Tragically, one of the unit’s members — Dustin Laird of Weakley County — did not return home. He was killed by a roadside bomb in Iraq.
Other stories which rounded out the Top 10 of 2006 were the Goodyear union members strike at No. 2; the opening of the new Obion County Central High School at No. 3; Obion County’s election of new mayor, Benny McGuire, at No. 4; expansion plans at Everett-Stewart Airport (now Everett-Stewart Regional Airport) at No. 5; the hiring of Obion County Director of Schools David Huss at No. 6; Cates Landing and the spillway at Reelfoot Lake at No. 7; Union City’s beginning a magnet school program at No. 8; the Obion County Nursing Home lawsuit at No. 9; and the South Fulton bond issue to ease the city’s trouble financial situation at No. 10.
2007
Discovery Park of America
The Messenger’s No. 1 story of 2007 was a multi-million dollar gift from philanthropists Robert E. and Jenny D. Kirkland, who announced their dream gift in October and immediately selected and provided marching orders for the local planning committees who would help architects with the design and building of Discovery Park of America.
The gift came with three strings attached by the local donors: Discovery Park of America must educate the children and youth — in particular — who come to explore it; it must entertain everyone who steps on to the 50-acre site to see whether it lives up to its name; and it must be marketed and managed so as to attract a booming tourist base that would otherwise have no reason to exit the new I-69 superhighway from Canada to Mexico for a mid-point stop in Union City.
The remaining top stories of 2007, as ranked by The Messenger’s new staff, included the end of the Goodyear strike at No. 2; the ethanol plant groundbreaking at No. 3; industry at No. 4; the implementation of local schools’ standard dress codes at No. 5; new school principals at No. 6; South Fulton’s city manager search at No. 7; the settlement of the nursing home lawsuit at No. 8; the tragic death of Union City soldier John Mele III during his third tour of duty in Iraq at No. 9; and, in a tie vote, philanthropist Bill Latimer of Union City providing a $4 million gift for a Boy Scout camp and Reelfoot Lake spillway improvements at No. 10.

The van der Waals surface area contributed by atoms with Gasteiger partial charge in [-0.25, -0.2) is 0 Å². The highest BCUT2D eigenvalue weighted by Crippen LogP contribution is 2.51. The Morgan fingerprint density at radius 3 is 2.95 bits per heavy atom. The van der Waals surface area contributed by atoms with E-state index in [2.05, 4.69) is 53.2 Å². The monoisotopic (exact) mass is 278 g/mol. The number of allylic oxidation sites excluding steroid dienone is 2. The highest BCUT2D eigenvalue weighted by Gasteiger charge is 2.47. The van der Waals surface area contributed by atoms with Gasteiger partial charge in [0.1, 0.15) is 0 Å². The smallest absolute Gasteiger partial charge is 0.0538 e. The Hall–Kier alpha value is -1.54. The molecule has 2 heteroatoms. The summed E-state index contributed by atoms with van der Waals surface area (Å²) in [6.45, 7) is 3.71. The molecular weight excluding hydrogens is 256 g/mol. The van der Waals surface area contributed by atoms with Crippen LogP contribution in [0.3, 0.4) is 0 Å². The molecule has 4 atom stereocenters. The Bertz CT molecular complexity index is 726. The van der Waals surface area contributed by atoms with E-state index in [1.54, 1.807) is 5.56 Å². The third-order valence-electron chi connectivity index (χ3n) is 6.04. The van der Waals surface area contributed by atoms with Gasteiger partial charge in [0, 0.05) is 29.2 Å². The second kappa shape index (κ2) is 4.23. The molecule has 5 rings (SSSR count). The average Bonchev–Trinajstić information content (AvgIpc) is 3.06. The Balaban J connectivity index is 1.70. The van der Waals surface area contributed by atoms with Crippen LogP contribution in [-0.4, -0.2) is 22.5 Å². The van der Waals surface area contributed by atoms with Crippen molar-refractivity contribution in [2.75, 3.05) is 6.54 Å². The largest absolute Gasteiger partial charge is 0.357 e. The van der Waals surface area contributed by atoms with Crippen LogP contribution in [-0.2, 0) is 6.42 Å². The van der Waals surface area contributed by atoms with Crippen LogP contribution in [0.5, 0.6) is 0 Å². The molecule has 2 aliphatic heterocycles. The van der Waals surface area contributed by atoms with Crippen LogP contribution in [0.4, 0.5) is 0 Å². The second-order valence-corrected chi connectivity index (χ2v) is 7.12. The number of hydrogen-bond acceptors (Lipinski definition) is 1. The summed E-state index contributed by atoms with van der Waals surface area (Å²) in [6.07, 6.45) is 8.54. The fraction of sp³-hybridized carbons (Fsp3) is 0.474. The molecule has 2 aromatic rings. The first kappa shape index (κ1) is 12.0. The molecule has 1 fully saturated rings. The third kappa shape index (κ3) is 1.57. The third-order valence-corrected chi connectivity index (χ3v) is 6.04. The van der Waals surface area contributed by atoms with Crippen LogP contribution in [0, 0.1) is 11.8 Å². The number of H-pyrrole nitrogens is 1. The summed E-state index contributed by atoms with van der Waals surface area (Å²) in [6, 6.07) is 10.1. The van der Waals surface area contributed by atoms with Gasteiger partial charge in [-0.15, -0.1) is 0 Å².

2008
Discovery Park of America
In 2008, the early moved — literally — for Discovery Park of America when ground was broken on July 1.
Beneath a sweltering summer sky, guests representing both the United States and Canada, the native country of former Discovery Park of America architect Douglas Cardinal, watched as many excited participants broke ground for the multi-million dollar education, entertainment and tourism complex on Everett Boulevard in Union City.
Robert Kirkland, representing the Robert E. and Jenny D. Kirkland Foundation which is funding much of the adventurous undertaking, welcomed guests and noted “the past is giving birth to the future today in Obion County.”
(Editor’s note: Almost exactly a year later, on July 8, 2009, the Kirkland Foundation announced the termination of its contract with Douglas Cardinal Architects for the design of the 50-acre Discovery Park of America.)
The other Top 10 stories for 2008 included the Tennessee House race and the election of Judy Barker at No. 2; Everett-Stewart Regional Airport at No. 3; industry at No. 4; the Cates Landing riverport project at No. 5; discussion of countywide fire service at No. 6; local animal shelter controversy at No. 7; the Reelfoot Lake spillway at No. 8; fuel prices at No. 9; and U.S. Congressman John Tanner and his election as president of the NATO Parliamentary Assembly, the legislative arm of the NATO Alliance, at No. 10.
2009
Ice storm
The Jan. 26-27 ice storm is The Messenger’s pick for the top news story of 2009.
The icy weather resulted in downed limbs that caused widespread power outages and extensive damage. A state of emergency was declared in Obion County and surrounding counties. At least one death was linked to the storm’s aftermath, with another listed as natural causes but with possibly some contributing factors from the weather and lack of electricity to run medical equipment.
Other top 2009 stories include John Tanner and the national political scene at No. 2; changes in the schedule, a buyout offer and a new contract at Goodyear at No. 3; economic woes for Union City at No. 4; a county-wide fire protection plan at No. 5; Discovery Park of America at No. 6; the Reelfoot Lake spillway at No. 7; a serial rapist at No. 8; a Union City Rotary Club-sponsored trip overseas for Union City High School students, as well as groundbreakings for career technology centers at both Obion County Central High School and South Fulton High School, at No. 9; and the U.S. Army’s highly-respected Fort Campbell-based 101st Airborne Division taking Troy by storm for a military exercise in September at No. 10.
Published in The Messenger 1.1.10